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I've had my fair share of train-wreck performances, I remember playing passages in the wrong key or forgetting the very first note.
I've also seen colleagues engage in all types of strange rituals backstage.
Pacing frantically back-and-forth, repeating mantras over-and-over again, desperately rubbing their good luck charms or facing the corner of a wall and staring blankly into space.
The only thing missing was an elaborate seance over a ouija board.
Stage fright causes us to act out in all sorts of weird ways and sometimes you feel like it's out of your control.
Well, you can do something about it. Let me show you how.
How to Overcome Your Performance Anxiety
The Root of Performance Anxiety
What is it about stage fright that makes it feel so devastating or life-threatening? Well, from a biological perspective ... it's because it's actual fear.
For the longest time, humans survived in tribes. And survival meant being part of a cohesive unit - in other words, not standing out.
If you did, one of the following two scenarios would have happened:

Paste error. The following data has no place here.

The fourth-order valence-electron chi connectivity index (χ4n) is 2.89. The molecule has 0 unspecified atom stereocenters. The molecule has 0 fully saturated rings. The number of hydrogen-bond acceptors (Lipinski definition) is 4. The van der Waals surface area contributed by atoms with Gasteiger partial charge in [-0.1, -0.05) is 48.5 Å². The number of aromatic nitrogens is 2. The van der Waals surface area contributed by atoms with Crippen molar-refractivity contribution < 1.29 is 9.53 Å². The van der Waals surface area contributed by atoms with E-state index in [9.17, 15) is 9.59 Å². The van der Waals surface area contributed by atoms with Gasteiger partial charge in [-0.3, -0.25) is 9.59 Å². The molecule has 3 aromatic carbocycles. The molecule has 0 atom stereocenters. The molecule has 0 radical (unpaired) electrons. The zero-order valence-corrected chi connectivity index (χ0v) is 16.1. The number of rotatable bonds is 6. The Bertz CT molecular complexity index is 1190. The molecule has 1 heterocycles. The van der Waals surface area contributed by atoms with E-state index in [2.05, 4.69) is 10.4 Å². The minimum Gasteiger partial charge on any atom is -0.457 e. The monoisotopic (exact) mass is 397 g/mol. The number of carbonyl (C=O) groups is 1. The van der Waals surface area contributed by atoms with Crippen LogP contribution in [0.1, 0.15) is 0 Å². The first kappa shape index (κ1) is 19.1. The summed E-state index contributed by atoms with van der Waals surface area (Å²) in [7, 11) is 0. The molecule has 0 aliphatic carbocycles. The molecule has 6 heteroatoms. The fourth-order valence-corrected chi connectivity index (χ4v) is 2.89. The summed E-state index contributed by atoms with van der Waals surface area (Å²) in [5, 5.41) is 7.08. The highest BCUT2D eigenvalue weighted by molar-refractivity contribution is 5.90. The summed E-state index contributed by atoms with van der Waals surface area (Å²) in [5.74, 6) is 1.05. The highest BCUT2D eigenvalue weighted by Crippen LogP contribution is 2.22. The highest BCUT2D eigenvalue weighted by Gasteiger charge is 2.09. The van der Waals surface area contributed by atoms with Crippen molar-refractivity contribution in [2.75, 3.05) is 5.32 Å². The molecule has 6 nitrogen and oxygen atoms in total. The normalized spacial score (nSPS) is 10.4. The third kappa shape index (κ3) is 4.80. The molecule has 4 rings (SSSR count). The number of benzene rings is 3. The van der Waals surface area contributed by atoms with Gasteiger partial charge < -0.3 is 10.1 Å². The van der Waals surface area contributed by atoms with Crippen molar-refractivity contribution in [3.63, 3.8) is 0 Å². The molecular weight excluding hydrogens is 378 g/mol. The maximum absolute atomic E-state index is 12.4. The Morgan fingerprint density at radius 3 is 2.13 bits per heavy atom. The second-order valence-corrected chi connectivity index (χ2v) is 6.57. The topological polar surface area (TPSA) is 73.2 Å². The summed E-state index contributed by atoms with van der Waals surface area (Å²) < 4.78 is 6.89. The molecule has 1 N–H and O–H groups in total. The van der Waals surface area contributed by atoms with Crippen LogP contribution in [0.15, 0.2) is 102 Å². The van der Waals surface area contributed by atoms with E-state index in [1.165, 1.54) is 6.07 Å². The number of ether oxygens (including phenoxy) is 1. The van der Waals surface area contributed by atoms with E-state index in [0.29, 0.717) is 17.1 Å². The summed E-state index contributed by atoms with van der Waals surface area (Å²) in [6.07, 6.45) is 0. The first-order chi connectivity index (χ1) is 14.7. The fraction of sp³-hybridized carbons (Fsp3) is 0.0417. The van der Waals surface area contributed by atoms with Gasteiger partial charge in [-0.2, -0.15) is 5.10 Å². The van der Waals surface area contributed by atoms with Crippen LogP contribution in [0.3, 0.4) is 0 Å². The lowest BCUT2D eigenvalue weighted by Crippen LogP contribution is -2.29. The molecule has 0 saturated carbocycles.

So we feel this on a subconscious level since our "software" hasn't been updated to the modern times we live in.
When we're walking up to the stage, getting ready for a job interview, or preparing for a public presentation, we get locked into this "fight or flight" mode. We imagine the crowd is "against" us.
And since we can't run away, we have no choice but to prepare for battle.
This is why it's so hard to get out of our comfort zone and why exhibitions feel like life or death.
Modernity and Performance Anxiety
We fight against our ancestral tendencies as well as a modern disease: Perfectionism.
This is also what fuels our backstage anxiety.
Most students aim for a "perfect" performance, which usually means getting every single note correct. This is not only unrealistic, but a terrible goal to begin with.
Because even if they succeeded, what would be the result? An accurate but boring, soulless, and robotic performance - while looking absolutely miserable on stage.
Not only that, trying not to make a mistake means you actually make more of them.
This has to do with the usual advice we get, which is "don't be scared" or "don't be nervous."
This makes the problem worse because your mind focuses on whatever's in front of it, good or bad. Don't be scared gets translated into don't be scared.
It's like trying not to think of a pink elephant.
And the opposite approach doesn't work either. For example, when you're told to "be more confident."
For one thing, what does that even mean? If you can't formulate an actual plan then it's just wishful thinking.
And secondly, you need reference experiences. If a student has never performed before then this wishy-washy advice won't work.
What's even worse is if they've had traumatic public experiences - failing miserably in front of all their peers.